By Donna Parent
recent 60 Minutes interview, Jay Powell, Chair of the Federal Reserve, stated
that cyber risk is the largest threat to the Fed and to financial institutions
throughout the U.S. It’s not difficult to understand why. Today’s digital age,
paired with the ongoing development of new technologies, have provided a
breeding ground for cybercriminals to capitalize upon, across physical and mobile
There were four frequently made predictions by
industry experts, financial institutions and technology providers at the
beginning of 2019, according to the recent Digital Banking Trends Progress
Report from D3 Banking Technology.
“Even though we’re only halfway through, 2019
is shaping up to be another wild ride in financial services,” said Mark Vipond,
CEO of D3. “In 2019, banks and credit unions must focus on consolidating and
streamlining their platforms and leveraging modern technology that helps them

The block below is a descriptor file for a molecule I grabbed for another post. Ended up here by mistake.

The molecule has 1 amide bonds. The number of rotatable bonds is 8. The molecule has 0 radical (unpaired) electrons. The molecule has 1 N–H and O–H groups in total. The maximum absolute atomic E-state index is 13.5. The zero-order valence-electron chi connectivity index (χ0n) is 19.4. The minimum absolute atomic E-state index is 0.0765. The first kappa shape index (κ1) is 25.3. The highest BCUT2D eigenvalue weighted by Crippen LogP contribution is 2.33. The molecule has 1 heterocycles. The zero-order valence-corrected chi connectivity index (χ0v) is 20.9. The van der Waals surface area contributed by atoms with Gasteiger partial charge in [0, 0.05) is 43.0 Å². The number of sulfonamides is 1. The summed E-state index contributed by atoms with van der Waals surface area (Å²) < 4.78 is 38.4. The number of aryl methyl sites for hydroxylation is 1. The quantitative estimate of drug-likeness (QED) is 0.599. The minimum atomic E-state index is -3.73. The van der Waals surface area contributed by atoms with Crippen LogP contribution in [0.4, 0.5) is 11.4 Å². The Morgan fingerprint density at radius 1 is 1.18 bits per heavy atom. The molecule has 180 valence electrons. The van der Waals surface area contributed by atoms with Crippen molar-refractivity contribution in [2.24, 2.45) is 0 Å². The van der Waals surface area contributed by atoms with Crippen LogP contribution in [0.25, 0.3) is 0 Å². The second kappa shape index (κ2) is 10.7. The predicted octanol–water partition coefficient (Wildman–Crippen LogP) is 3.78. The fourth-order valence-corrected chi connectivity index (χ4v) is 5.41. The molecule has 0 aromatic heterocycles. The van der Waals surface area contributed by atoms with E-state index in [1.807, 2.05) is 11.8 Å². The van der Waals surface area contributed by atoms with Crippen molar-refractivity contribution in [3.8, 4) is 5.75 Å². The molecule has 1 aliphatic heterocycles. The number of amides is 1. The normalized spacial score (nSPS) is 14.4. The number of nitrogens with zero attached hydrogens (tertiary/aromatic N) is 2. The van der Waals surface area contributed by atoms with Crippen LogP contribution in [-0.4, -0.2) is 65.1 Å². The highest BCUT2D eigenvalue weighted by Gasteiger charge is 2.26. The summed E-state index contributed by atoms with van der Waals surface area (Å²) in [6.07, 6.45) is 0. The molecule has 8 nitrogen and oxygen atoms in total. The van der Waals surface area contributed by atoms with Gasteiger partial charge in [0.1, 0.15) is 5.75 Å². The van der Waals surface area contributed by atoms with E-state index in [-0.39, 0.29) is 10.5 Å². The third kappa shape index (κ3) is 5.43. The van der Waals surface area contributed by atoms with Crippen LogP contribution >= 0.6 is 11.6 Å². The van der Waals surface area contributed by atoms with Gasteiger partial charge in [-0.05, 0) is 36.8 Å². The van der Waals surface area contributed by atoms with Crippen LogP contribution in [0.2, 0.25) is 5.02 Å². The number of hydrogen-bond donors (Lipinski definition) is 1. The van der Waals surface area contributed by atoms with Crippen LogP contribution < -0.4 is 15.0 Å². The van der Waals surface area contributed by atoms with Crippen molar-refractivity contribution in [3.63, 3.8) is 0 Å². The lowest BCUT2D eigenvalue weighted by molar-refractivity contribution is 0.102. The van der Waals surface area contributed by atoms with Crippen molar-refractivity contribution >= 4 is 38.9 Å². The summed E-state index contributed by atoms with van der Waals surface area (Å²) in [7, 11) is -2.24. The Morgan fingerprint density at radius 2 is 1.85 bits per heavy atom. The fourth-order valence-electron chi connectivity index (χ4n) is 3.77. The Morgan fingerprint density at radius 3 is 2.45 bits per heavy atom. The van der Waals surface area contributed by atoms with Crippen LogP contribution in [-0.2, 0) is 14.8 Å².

better understand their customers’ and members’ needs.”
While only 13 percent of organizations use artificial intelligence and machine learning to detect and deter fraud, another 25 percent plan to adopt such technologies in the next year or two — a nearly 200 percent increase. Fraud examiners revealed this and other anti-fraud tech trends in a cross-industry, global survey by the Association of Certified Fraud Examiners, developed in collaboration with analytics firm SAS.
Organizations across the world face a new risk paradigm: one that encompasses cyber and physical threats. We’ve heard the stories associated with ATM skimming, identity theft, data breaches, scams and phishing. Large financial services organizations are often the victim of hackers looking to steal corporate information and transactional data or funds, and criminals continue to become more sophisticated in their approach.
When businesses in the U.S. adopted EMV chips in credit and debit cards, criminals shifted their fraud efforts to online channels. That shift, coupled with large scale data breaches, loosening credit standards and the exploitation of legacy credit creation practices, laid the groundwork for synthetic identity fraud (SIF) — the combination of real and fake data to create a brand-new identity that belongs to no one, apart from the criminal who created it.